People Express Employees Face End of an Airline
DANIEL J. WAKIN
Jan. 14, 1987
NEWARK, N.J. (AP) _ With People Express about to fold its wings, some employees of the airline say they'll remember the good times during the past six years, while others feel it's time to move on.
''I won't ever regret taking this job,'' said Mary Beth Buchanan, who joined the company in its early years as an upstart airline that offered low fares without frills.
Most of the employees interviewed Tuesday at People's Newark International Airport headquarters were wistful and resigned to the company's fate. A day earlier, new owner Texas Air announced that People Express would be merged into its Continental Air.
''You look out of the door and see Continental all over the place,'' said Jamie S. Akers, a People Express customer service manager. ''It's like leaving something behind.''
Texas Air, which completed the purchase last month, said it will repaint People Express planes with Continental's red and gold colors, put employees in Continental uniforms and erase the People Express name by Feb. 1.
Nine planes have been repainted, and the company is converting three a day, said Patty Maier, a People Express supervisor.
The employees say the biggest change will be leaving a rotating job system for fixed positions under Texas Air's more traditional personnel structure.
Because of that, many are looking for new jobs, though most of the workers interviewed said they were happy about the merger if only because it saves their paychecks for now. People Express had said it faced bankruptcy if the Texas Air buyout did not go through.
Under People Express' unorthodox labor structure, employees rotate from job to job, working for a time as a flight attendant and then perhaps behind a counter or in the operations room.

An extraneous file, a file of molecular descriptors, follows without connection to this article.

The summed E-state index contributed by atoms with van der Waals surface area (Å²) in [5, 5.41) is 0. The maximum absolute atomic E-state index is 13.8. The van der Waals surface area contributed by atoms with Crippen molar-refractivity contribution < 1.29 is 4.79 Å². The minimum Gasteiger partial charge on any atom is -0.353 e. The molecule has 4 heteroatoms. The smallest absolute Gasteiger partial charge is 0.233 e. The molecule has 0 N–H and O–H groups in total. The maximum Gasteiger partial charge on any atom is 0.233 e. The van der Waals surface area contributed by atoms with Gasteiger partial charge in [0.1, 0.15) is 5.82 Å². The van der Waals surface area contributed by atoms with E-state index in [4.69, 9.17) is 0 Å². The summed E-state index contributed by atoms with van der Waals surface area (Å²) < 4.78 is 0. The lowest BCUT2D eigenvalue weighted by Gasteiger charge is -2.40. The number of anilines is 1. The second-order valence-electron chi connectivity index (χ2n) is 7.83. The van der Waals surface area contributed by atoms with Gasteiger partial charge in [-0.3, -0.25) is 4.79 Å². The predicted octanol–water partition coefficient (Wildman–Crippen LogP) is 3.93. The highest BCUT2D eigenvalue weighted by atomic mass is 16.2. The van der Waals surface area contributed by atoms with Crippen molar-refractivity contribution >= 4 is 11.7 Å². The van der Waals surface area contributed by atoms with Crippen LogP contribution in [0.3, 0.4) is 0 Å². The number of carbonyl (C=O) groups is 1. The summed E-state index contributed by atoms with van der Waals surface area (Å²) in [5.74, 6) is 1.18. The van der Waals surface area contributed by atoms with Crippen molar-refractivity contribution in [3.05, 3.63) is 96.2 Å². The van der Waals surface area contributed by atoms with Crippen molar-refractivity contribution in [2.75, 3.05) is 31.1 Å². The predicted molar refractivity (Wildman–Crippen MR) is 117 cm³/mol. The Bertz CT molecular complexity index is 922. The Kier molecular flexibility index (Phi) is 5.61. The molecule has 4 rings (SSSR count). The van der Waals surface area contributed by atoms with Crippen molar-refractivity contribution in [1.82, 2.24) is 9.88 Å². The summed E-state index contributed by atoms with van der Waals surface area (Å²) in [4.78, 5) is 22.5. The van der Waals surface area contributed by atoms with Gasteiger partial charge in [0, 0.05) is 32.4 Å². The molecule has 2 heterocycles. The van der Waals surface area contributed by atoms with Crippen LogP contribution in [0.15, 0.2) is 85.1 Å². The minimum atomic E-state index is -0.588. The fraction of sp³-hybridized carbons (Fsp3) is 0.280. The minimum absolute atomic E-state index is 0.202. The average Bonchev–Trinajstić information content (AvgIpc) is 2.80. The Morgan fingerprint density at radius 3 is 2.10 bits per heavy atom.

Employees now have a choice of staying on the ground or flying as cabin attendants, said Ms. Akers, 24, a 2 1/2 -year veteran of the airline. ''Everybody's looking around,'' she said.
Some critics have said the multiple job system contributed to People Express' problems as the airline expanded rapidly. But several workers said they found that way of working hard to leave behind.
''None of us came here to be (just) flight attendants,'' said Ms. Maier, 26. ''I'm sure I'll find it boring after a while, just doing the same thing.''
Ms. Maier and fellow employee Beth Monroe said switching jobs and owning company stock kept workers' enthusiasm high. The two, who also joined the airline in its first years, said Texas Air would be losing a valuable asset if large numbers leave.
''At People Express, we tried our hardest,'' said Ms. Monroe, 26. ''We cared about people.''
The said they found particular joy in serving passengers who might have been too poor to fly were it not for People's discounted fares.
''We've all had good experiences here. I met my husband here,'' said Ms. Monroe.
A more recent hire, 23-year-old John DeRogatis, appeared unfazed by the changes.
''We're changing our ties. That's about it,'' said DeRogatis, who joined the company six months ago. Besides, he said, ''I like the Continental logo better.''